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Saving Women’s Lives: Strategies for Improving Breast Cancer Detection and Diagnosis Consultants LAURA J. ESSERMAN, Director, Carol Franc Buck Breast Care Center, University of California, San Francisco, CA LANCE A. LIOTTA, Chief, Laboratory of Pathology, National Cancer Institute, Bethesda, MD LARRY NORTON, Deputy Physician-in-Chief and Director of Breast Cancer Programs, Memorial Sloan-Kettering Cancer Center, New York, NY Study Staff JANET E. JOY, Study Director ROGER C. HERDMAN, Director, National Cancer Policy Board JAMES J. DANIERO, Research Associate ELIZABETH J. BROWN, Research Assistant MARY ANN F. PRYOR, Project Assistant ANIKE L. JOHNSON, Administrative Assistant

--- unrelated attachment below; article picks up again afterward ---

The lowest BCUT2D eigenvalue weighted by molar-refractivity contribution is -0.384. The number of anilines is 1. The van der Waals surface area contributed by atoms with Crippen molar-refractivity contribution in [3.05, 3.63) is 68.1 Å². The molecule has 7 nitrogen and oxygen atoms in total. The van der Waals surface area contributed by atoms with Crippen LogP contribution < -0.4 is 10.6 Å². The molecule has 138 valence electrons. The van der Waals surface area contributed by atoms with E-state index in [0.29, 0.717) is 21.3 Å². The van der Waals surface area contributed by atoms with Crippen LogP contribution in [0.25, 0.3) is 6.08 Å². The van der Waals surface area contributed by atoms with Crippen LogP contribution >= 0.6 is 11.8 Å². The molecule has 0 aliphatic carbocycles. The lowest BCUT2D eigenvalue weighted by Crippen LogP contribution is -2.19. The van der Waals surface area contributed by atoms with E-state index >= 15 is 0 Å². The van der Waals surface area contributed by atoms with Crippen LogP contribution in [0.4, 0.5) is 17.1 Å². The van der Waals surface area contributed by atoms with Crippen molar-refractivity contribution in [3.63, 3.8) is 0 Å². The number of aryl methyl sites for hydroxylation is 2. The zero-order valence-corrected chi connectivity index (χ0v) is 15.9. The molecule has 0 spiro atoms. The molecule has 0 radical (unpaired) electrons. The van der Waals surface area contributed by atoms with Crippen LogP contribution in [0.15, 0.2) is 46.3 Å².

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Saving Women’s Lives: Strategies for Improving Breast Cancer Detection and Diagnosis Reviewers This report has been reviewed indraft form byindividuals chosen for their diverse perspectives and technical expertise, in accordance with procedures approved by the National Research Council’s (NRC’s) Report Review Committee. The purpose of this independent review is to provide candid and critical comments that will assist the institution in making its published report as sound as possible and to ensure that the report meets institutional standards for objectivity, evidence, and responsiveness to the study charge. The review comments and draft manuscript remain confidential to protect the integrity of the deliberative process. We wish to thank the following individuals for their review of this report: Mina J. Bissell, Life Science Division, Lawrence Berkeley National Laboratory, Berkeley, CA Steven R. Cummings, Research Institute at the California Pacific Medical Center, University of California, San Francisco, CA Alan M. Garber, Center for Health Policy and Center for Primary Care and Outcomes Research, Stanford University, Stanford, CA Lawrence H. Miike, Former Commissioner of Hawaii Department of Health, Honolulu, HI Barbara S. Monsees, Mallinckrodt Institute of Radiology, St. Louis, MO Charles B. Wilson, Health Technology Center, San Francisco, CA Although the reviewers listed above have provided many constructive comments and suggestions, they were not asked to endorse the conclusions